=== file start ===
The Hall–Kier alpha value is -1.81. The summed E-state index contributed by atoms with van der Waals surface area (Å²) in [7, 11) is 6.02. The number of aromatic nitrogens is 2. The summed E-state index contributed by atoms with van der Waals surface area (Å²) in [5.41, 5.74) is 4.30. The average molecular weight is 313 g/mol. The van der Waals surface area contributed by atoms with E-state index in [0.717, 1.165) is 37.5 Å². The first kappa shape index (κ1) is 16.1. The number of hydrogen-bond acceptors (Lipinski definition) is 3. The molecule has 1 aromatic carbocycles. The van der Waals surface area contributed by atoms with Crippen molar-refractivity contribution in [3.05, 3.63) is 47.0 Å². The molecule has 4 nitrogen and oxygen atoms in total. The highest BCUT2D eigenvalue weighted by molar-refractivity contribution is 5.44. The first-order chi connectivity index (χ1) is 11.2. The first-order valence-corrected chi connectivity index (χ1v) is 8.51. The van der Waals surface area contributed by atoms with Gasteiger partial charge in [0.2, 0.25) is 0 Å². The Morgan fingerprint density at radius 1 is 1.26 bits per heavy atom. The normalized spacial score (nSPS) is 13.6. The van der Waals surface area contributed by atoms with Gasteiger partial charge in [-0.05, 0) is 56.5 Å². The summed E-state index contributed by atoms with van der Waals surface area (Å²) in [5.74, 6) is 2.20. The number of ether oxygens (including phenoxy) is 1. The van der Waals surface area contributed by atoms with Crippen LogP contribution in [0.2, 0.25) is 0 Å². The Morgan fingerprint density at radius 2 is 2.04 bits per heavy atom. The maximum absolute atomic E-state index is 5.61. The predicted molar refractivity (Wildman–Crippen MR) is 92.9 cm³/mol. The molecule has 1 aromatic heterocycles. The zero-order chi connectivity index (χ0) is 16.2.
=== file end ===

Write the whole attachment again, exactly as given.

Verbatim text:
The Hall–Kier alpha value is -1.81. The summed E-state index contributed by atoms with van der Waals surface area (Å²) in [7, 11) is 6.02. The number of aromatic nitrogens is 2. The summed E-state index contributed by atoms with van der Waals surface area (Å²) in [5.41, 5.74) is 4.30. The average molecular weight is 313 g/mol. The van der Waals surface area contributed by atoms with E-state index in [0.717, 1.165) is 37.5 Å². The first kappa shape index (κ1) is 16.1. The number of hydrogen-bond acceptors (Lipinski definition) is 3. The molecule has 1 aromatic carbocycles. The van der Waals surface area contributed by atoms with Crippen molar-refractivity contribution in [3.05, 3.63) is 47.0 Å². The molecule has 4 nitrogen and oxygen atoms in total. The highest BCUT2D eigenvalue weighted by molar-refractivity contribution is 5.44. The first-order chi connectivity index (χ1) is 11.2. The first-order valence-corrected chi connectivity index (χ1v) is 8.51. The van der Waals surface area contributed by atoms with Gasteiger partial charge in [0.2, 0.25) is 0 Å². The Morgan fingerprint density at radius 1 is 1.26 bits per heavy atom. The normalized spacial score (nSPS) is 13.6. The van der Waals surface area contributed by atoms with Gasteiger partial charge in [-0.05, 0) is 56.5 Å². The summed E-state index contributed by atoms with van der Waals surface area (Å²) in [5.74, 6) is 2.20. The number of ether oxygens (including phenoxy) is 1. The van der Waals surface area contributed by atoms with Crippen LogP contribution in [0.2, 0.25) is 0 Å². The Morgan fingerprint density at radius 2 is 2.04 bits per heavy atom. The maximum absolute atomic E-state index is 5.61. The predicted molar refractivity (Wildman–Crippen MR) is 92.9 cm³/mol. The molecule has 1 aromatic heterocycles. The zero-order chi connectivity index (χ0) is 16.2.